By Petula Dvorak
Washington Post Staff Writer
Tuesday, March 2, 2010; B01
There were people on the White House tour Saturday morning who were probably struck by the yellow paint on the Vermeil Room's wood paneling. Or impressed by the portraits of John Adams and Thomas Jefferson in the Blue Room.
The group I came with had a different frame of reference to work with.
"The chair is hard," one of the teenagers said after pressing down on a cushion and comparing it with the pillows that her father had described sleeping on in prison.
Another teen, Kristina Richbow, 17, was stunned by all the space the Obama girls must have for their things.
She's about to lose most of her possessions. Baby pictures, yearbooks, stuffed animals -- everything Kristina couldn't fit under her cot at the homeless shelter was placed in a storage unit when her family lost its home in a foreclosure.
And now, five months later, the family is behind on storage payments, so everything might be auctioned off.
"Look at all that space," she said quietly to the giant windows high above, silk curtains pulled back to let in the light.
She was one of 15 teens from a District shelter who went to the White House for a day-long field trip that included bowling a few sets on the president's lanes and nibbling on crab cakes at the Occidental Grill next to the Willard hotel.
I thought it might be cruel, taking kids whose families are homeless to the grandest home of all. But it turned out to be an uplifting, poignant day.
The kids gathered at the shelter in the morning, dressed in their best. Their mothers took pictures and told them how proud they were before sending them down the dirty corridor to visit the most important house in the nation.
Among them were honor students, a section leader of a D.C. magnet school band, an aspiring linguist who is studying Chinese, a mother of an infant son and a track sprinter.
Some of them, despite being raised in Washington, had never seen the White House.
They are members of 192 homeless families living in shelters on D.C. General's campus, according to the Community Partnership for the Prevention of Homelessness. It is over capacity this winter, full beyond anything the city had planned for, and grew by 50 families in the past month alone. The Washington Legal Clinic said it is overwhelmed by complaints about shelter access and violations of city regulations.
The 300 or so kids there have little to do.
There is no longer a recreation room -- that was filled just last week with three more families. And the cafeteria looks like an evacuation center after a natural disaster, with rows of cots. Last week, some of the families began sleeping in the hallways.
These are mostly families that have lost jobs and homes in the past year. Most of them spent months moving from one relative's cramped house to another or staying in cheap hotels before they ended up here, in an abandoned hospital, a place that is a bandage but not a cure for their problems.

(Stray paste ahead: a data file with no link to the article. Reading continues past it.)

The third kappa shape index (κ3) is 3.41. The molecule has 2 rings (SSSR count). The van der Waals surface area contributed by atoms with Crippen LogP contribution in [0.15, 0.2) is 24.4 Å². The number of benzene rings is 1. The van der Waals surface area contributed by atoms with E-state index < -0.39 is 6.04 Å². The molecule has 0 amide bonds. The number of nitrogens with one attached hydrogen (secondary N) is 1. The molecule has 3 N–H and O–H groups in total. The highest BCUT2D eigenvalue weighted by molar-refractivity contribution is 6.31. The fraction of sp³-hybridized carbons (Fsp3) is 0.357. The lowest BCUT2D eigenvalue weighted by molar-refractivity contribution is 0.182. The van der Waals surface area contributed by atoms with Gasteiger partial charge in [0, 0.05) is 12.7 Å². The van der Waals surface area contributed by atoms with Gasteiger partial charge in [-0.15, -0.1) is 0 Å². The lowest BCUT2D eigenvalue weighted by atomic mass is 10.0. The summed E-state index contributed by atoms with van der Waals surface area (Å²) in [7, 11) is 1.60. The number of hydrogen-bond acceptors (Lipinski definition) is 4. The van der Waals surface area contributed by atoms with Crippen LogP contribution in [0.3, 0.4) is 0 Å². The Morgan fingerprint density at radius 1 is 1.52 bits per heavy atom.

Jamila Larson, the social worker who runs the Homeless Children's Playtime Project, said she is haunted by the teens, who are far more aware of their plight than their younger siblings. Many of them wanted to tell me their stories, but not all of their friends at school know they are homeless, so few wanted their names in the paper.
The trip was organized and funded by the playtime project and its volunteers, who have Washington connections and generous friends. The kids had to write essays explaining how they are similar to three U.S. presidents to get on the tour. Most of the kids said they can relate to President Obama, but their observations were complex and moving.
One boy said it's not because of "my skin color or anything like that, but that we both strive to get what we need and not what we want."
Another teen said this about Obama's message of "change we can believe in": "I like change a lot, but sometimes it's hard to get used to all the time."
Kristina, who is waiting to hear whether she has been accepted to Harvard, dashed off her essay in about 10 minutes and included quotes from presidents Calvin Coolidge and Woodrow Wilson.
"Even though I live in a shelter and might not have the resources of other people," she wrote, "I am still determined to get into college so that I can become a doctor."
At lunch at the Occidental Grill, they took pictures of the cloakroom and the restrooms.
"I've never seen a bathroom like that -- could you believe that?" said Bianca Root, 18, who also decided that she could never work in the White House. "It's just too much. It's so big. And important. Just too much." She wants to be a nurse.
At the fancy restaurant, they unfolded napkins and held up their stemmed water glasses for a toast: "For stepping out of the shelter and into the White House!"
I just wish they didn't have to step back into the shelter.